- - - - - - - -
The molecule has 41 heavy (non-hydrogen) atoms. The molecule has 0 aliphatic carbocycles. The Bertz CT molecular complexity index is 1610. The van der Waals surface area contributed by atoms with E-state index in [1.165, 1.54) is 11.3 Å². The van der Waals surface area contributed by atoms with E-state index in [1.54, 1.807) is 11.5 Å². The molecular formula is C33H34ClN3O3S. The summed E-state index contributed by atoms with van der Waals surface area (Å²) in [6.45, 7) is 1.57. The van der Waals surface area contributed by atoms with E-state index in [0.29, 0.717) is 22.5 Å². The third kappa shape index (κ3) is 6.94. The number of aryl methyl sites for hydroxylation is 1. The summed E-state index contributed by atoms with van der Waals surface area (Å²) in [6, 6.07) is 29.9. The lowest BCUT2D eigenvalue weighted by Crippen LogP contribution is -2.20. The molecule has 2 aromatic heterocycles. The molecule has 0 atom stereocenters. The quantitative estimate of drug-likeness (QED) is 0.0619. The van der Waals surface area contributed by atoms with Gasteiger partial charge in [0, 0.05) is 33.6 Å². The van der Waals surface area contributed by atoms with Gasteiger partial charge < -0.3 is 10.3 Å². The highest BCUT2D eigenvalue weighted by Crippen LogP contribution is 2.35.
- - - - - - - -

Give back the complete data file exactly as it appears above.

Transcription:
The molecule has 41 heavy (non-hydrogen) atoms. The molecule has 0 aliphatic carbocycles. The Bertz CT molecular complexity index is 1610. The van der Waals surface area contributed by atoms with E-state index in [1.165, 1.54) is 11.3 Å². The van der Waals surface area contributed by atoms with E-state index in [1.54, 1.807) is 11.5 Å². The molecular formula is C33H34ClN3O3S. The summed E-state index contributed by atoms with van der Waals surface area (Å²) in [6.45, 7) is 1.57. The van der Waals surface area contributed by atoms with E-state index in [0.29, 0.717) is 22.5 Å². The third kappa shape index (κ3) is 6.94. The number of aryl methyl sites for hydroxylation is 1. The summed E-state index contributed by atoms with van der Waals surface area (Å²) in [6, 6.07) is 29.9. The lowest BCUT2D eigenvalue weighted by Crippen LogP contribution is -2.20. The molecule has 2 aromatic heterocycles. The molecule has 0 atom stereocenters. The quantitative estimate of drug-likeness (QED) is 0.0619. The van der Waals surface area contributed by atoms with Gasteiger partial charge in [0, 0.05) is 33.6 Å². The van der Waals surface area contributed by atoms with Gasteiger partial charge < -0.3 is 10.3 Å². The highest BCUT2D eigenvalue weighted by Crippen LogP contribution is 2.35.